Enrollment off, flu feltPublished 8:44am Wednesday, October 21, 2009
By JOHN EBY
Dowagiac Daily News
Dowagiac’s fourth Friday enrollment, 2,449, fell 71 from the 2008-2009 school year. The district projected a loss of 60, so “we had an additional 11 on top of that,” Superintendent Peg Stowers reported to the school board Oct. 19 at Sister Lakes Elementary School.
“Our students are not leaving because of Schools of Choice” to attend another nearby district, she said.
“They’re leaving the area.”
Asked about the presence of H1N1 in the Dowagiac school system, Stowers said this morning, “We have not received any confirmed doctor’s notes stating H1N1. However, several homes have reported that doctors have told them they have it. We have received notice about Influenze A, in which H1N1 falls.
“This I know: We have the flu in Dowagiac, and we are working with it and trying our best to keep everyone healthy.”
She told the school board the administration was “monitoring high absenteeism, including our staff. We continue to send letters to parents about what they can do at home. We brought in extra custodial help to do some extra sanitizing on our buildings” in addition to placing disinfectant in classrooms.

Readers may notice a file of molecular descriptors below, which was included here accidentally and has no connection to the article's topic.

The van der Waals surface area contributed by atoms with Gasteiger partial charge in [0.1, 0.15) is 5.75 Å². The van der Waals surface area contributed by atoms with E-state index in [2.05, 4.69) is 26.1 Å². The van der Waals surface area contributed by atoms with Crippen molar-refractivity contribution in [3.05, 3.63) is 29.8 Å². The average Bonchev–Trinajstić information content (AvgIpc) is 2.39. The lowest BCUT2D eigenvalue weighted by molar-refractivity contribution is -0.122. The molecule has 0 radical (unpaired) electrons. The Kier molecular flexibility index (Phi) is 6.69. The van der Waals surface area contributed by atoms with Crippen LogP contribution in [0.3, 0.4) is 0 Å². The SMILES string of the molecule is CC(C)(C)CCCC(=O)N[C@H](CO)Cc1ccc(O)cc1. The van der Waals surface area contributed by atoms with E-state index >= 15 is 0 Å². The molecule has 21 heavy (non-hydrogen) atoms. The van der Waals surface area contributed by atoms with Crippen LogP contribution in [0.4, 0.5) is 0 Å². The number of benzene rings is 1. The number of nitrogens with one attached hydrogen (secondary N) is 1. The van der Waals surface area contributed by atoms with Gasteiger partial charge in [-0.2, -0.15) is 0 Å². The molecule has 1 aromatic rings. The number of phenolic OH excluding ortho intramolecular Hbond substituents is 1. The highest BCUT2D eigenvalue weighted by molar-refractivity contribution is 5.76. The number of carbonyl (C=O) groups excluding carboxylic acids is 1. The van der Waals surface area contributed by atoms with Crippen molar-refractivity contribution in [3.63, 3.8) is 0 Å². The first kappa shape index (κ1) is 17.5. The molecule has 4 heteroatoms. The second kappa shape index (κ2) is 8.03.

On enrollment, “I spoke with Al Pscholka (an aide to U.S. Rep. Fred Upton) and (state Rep.) John Proos (R-St. Joseph) last week at the legislative breakfast. Both asked me what it would take to keep Dowagiac growing. I said, ‘Jobs. We need employment.’ It’s sad we’re losing students. I think enrollment’s as low as it’s been in my 30 years in Dowagiac,” Stowers said.
“Michigan took away $165 per student for all of our public schools. That’s $260,000 to add as a deficit. We have to anticipate this is the first of several reductions in state aid. We’re already being warned there’s potentially another $165 to be pro-rated in January or February. That is truly detrimental to not only Dowagiac, but to other school districts. We’re told that in 2010-2011 we can anticipate something between $400 and $700 per student,” which would translate into $980,000 to $1.7 million lost in state aid.
“That’s very, very scary,” Stowers said.